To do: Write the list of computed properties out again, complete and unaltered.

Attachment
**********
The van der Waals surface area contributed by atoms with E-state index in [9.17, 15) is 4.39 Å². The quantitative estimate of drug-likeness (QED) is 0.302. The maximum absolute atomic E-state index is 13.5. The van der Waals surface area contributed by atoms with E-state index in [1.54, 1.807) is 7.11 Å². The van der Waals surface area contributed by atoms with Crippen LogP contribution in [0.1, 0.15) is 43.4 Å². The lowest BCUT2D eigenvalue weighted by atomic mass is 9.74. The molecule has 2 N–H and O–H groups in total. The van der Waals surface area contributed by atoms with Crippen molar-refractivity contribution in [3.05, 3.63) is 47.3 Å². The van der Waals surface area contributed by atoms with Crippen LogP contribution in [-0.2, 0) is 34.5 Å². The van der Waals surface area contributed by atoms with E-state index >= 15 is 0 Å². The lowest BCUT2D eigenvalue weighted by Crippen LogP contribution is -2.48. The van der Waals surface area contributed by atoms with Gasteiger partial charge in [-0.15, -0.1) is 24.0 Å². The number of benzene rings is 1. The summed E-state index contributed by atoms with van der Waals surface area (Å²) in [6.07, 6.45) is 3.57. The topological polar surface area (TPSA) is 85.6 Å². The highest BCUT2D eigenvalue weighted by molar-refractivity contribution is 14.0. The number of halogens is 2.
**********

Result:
The van der Waals surface area contributed by atoms with E-state index in [9.17, 15) is 4.39 Å². The quantitative estimate of drug-likeness (QED) is 0.302. The maximum absolute atomic E-state index is 13.5. The van der Waals surface area contributed by atoms with E-state index in [1.54, 1.807) is 7.11 Å². The van der Waals surface area contributed by atoms with Crippen LogP contribution in [0.1, 0.15) is 43.4 Å². The lowest BCUT2D eigenvalue weighted by atomic mass is 9.74. The molecule has 2 N–H and O–H groups in total. The van der Waals surface area contributed by atoms with Crippen molar-refractivity contribution in [3.05, 3.63) is 47.3 Å². The van der Waals surface area contributed by atoms with Crippen LogP contribution in [-0.2, 0) is 34.5 Å². The van der Waals surface area contributed by atoms with E-state index >= 15 is 0 Å². The lowest BCUT2D eigenvalue weighted by Crippen LogP contribution is -2.48. The van der Waals surface area contributed by atoms with Gasteiger partial charge in [-0.15, -0.1) is 24.0 Å². The number of benzene rings is 1. The summed E-state index contributed by atoms with van der Waals surface area (Å²) in [6.07, 6.45) is 3.57. The topological polar surface area (TPSA) is 85.6 Å². The highest BCUT2D eigenvalue weighted by molar-refractivity contribution is 14.0. The number of halogens is 2.